In network infrastructure, having multiple paths and devices available is important if the connection loses its strength. Hence, redundancy is crucial. Redundancy ensures that network traffic can continue to flow even in failure.
Furthermore, Virtual Router Redundancy Protocol (VRRP) and Hot Standby Router Protocol (HSRP) are two commonly used protocols that provide redundancy for a network.
In this tutorial, we’ll explore how VRRP and HSRP work, their common use cases, and their differences.
VRRP is a protocol that provides redundancy for IP networks by allowing multiple routers to share a virtual IP address.
Specifically, it works by assigning one router as the master router and the others as the backup. In this case, the master router is responsible for forwarding packets sent to the virtual IP address. On the other hand, the backup routers are ready to take over if the master router fails.
2.1. How Does VRRP Work?
In VRRP, each router in the group sends messages to the other routers. In addition, these messages contain information about the router’s priority level, the virtual IP address, as well as the state of the router (whether it is the master or a backup). Furthermore, the router with the highest priority is elected as the master router, and it is responsible for forwarding packets sent to the virtual IP address.
If the master router fails, then the backup router with the highest priority takes over as the master router. Consequently, ensuring a router is always available to forward packets sent to the virtual IP address. Additionally, when the original master router returns online, it becomes a backup router and waits for the current master to fail before attempting to take over again.
The following figure shows the VRRP architecture:
HSRP is a Cisco proprietary protocol that provides redundancy for IP networks. Like VRRP, HSRP allows multiple routers to share a virtual IP address since one router is designated as the active router and the other routers as standby routers.
3.1. How Does HSRP Work?
HSRP works in a similar way to VRRP. In which the router group sends out messages to each other. Then, the router with the highest priority is labeled as the active router.
If the main router fails, another router keeps packets flowing to the virtual IP address. Moreover, when the original router returns online, it waits until the current router fails before it takes over again.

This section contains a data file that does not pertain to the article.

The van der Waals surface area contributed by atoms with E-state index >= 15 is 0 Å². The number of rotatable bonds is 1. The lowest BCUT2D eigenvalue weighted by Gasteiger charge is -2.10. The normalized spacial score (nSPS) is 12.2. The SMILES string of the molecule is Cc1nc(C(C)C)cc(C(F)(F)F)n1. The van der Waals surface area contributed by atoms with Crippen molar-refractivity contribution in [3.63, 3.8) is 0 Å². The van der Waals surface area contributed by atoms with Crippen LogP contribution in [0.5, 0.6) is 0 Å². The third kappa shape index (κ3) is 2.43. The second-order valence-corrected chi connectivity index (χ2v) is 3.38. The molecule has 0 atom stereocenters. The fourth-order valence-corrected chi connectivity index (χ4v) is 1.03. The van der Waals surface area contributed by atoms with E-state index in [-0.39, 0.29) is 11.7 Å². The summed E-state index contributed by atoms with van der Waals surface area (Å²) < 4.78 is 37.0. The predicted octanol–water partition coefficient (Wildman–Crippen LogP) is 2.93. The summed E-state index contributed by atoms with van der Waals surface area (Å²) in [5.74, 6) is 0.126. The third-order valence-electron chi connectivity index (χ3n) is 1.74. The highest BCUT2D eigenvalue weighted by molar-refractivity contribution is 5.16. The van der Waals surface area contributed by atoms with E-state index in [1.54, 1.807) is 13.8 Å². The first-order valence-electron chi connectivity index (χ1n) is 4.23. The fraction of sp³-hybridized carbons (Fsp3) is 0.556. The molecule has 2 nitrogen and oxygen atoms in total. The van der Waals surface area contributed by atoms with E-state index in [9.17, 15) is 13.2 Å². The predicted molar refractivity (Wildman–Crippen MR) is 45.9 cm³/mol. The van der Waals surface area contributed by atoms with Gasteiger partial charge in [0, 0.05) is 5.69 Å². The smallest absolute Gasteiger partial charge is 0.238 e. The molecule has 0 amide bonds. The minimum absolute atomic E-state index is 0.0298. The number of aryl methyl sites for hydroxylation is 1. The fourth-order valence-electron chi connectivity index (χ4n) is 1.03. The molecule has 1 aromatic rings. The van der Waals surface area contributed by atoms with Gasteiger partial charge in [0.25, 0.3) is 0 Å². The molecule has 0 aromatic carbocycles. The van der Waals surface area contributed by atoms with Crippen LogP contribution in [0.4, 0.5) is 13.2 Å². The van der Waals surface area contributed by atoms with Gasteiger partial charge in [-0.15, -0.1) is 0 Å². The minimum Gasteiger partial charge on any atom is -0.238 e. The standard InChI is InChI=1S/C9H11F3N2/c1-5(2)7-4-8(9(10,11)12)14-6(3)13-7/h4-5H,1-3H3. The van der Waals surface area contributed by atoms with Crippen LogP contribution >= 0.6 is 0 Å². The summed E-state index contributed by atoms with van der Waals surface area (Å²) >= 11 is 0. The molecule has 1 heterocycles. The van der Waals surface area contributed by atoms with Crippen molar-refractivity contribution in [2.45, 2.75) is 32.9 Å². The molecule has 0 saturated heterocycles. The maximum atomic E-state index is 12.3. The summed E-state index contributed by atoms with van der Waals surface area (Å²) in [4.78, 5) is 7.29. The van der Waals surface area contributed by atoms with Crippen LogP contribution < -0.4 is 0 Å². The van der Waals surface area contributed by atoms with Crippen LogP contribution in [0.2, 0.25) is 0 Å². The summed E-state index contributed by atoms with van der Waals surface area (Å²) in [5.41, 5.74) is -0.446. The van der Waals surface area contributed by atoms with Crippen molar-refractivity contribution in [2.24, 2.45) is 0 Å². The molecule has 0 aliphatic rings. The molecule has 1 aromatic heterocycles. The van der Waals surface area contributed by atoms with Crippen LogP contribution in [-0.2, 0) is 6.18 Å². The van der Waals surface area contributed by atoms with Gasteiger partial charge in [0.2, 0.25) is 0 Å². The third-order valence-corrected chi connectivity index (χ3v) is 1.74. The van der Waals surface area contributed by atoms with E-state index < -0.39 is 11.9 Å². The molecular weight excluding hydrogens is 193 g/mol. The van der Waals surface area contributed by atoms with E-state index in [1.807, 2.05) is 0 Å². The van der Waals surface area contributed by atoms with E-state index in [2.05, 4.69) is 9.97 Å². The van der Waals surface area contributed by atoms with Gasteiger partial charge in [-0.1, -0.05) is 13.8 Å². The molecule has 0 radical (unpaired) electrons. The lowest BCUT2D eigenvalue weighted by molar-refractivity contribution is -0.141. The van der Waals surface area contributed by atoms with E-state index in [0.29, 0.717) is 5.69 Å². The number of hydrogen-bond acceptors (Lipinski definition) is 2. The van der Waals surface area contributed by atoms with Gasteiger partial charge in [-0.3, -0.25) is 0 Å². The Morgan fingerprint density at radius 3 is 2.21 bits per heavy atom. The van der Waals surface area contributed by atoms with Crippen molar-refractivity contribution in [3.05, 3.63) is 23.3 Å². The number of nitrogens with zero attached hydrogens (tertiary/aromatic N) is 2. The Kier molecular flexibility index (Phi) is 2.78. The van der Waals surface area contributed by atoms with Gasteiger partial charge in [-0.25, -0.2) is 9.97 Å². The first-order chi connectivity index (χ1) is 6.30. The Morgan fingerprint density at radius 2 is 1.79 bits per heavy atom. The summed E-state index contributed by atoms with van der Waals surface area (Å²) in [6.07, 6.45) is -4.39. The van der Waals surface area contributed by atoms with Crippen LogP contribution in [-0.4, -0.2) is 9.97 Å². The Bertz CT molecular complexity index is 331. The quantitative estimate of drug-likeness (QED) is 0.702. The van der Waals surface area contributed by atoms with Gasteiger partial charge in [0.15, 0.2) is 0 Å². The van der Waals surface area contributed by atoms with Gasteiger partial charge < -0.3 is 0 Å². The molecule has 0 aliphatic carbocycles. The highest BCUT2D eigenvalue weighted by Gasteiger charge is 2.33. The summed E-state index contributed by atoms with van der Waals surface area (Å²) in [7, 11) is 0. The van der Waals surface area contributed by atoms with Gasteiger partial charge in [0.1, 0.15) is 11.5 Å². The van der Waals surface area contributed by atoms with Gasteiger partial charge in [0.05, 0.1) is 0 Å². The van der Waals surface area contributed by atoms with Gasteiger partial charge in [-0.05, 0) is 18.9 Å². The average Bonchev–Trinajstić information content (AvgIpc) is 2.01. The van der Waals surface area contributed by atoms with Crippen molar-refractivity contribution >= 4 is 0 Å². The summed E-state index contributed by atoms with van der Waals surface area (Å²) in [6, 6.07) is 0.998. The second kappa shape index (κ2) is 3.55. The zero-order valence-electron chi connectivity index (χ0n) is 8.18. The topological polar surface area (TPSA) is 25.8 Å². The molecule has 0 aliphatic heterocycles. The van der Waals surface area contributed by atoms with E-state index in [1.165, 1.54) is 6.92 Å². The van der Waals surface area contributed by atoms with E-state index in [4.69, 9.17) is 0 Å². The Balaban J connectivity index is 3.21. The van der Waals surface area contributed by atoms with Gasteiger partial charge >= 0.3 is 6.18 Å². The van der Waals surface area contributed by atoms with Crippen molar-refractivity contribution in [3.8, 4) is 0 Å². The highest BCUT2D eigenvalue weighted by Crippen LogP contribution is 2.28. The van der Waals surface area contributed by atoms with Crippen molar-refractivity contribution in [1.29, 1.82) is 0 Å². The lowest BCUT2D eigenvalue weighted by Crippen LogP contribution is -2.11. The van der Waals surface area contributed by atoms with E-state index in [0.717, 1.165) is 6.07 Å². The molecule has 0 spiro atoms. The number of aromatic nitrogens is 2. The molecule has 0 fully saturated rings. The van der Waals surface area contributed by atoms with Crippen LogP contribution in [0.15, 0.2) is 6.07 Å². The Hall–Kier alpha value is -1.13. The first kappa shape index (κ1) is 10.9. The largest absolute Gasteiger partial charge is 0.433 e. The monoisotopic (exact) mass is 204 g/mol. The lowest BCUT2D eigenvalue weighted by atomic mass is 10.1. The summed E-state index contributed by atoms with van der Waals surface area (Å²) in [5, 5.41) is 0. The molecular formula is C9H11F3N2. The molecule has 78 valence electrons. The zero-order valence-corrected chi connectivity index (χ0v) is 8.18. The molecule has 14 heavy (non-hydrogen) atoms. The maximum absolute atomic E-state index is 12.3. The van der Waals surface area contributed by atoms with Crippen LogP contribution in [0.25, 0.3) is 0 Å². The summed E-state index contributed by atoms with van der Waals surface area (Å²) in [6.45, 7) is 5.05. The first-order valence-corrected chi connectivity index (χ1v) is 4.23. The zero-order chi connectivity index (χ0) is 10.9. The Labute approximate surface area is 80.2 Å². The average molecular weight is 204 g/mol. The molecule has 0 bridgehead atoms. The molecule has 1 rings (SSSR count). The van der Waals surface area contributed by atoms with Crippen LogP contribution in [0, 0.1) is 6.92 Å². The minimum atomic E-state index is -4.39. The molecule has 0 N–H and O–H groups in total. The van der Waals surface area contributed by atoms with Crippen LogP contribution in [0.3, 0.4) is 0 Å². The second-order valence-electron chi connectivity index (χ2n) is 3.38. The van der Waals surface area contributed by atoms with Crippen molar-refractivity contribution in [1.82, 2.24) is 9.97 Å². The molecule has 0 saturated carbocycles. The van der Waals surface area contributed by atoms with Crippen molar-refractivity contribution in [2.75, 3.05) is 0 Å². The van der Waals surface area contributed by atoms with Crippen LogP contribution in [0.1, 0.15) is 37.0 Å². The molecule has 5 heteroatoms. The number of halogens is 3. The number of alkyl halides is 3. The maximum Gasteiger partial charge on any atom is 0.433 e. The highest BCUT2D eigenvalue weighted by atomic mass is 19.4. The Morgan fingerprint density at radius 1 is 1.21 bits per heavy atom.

The following figure shows the HSRP architecture:
4. Use Cases for VRRP and HSRP
VRRP and HSRP are commonly used in various network environments to provide redundancy and failover capabilities. Here are some common use cases for each protocol.
4.1. Use Cases for VRRP
VRRP provides several benefits to network infrastructure, including support for load balancing, high availability, and redundancy.
Moreover, it enables load balancing by allowing multiple routers to share the virtual IP address, which can help distribute network traffic across multiple routers and improve network performance.
Furthermore, VRRP ensures high availability by providing a backup router that can take over if the master router fails. This redundancy feature can help ensure that network traffic continues to flow even in the event of a failure, as multiple routers share the same virtual IP address and can take over if needed.
4.2. Use Cases for HSRP
It is the most common protocol in Cisco environments. Also, HSRP supports authentication, which can help ensure that only authorized devices can participate in the HSRP group. Hence, this can improve network security and prevent unauthorized access.
Furthermore, HSRP provides a backup router that can take over if the active router fails, ensuring high availability for network traffic.
5. Differences Between the VRRP and HSRP Protocols
Despite the similarities in providing redundancy and failover capabilities in network environments, VRRP and HSRP differ in several key aspects, such as protocol type, router identification, priority configuration, load balancing, and compatibility.
The following table summarizes the differences between these two protocols:
In conclusion, VRRP and HSRP are useful protocols for ensuring network redundancy, failover capabilities, and high availability.
Additionally, the selection of which protocol to use will depend on the specific requirements of the network environment and the equipment being used.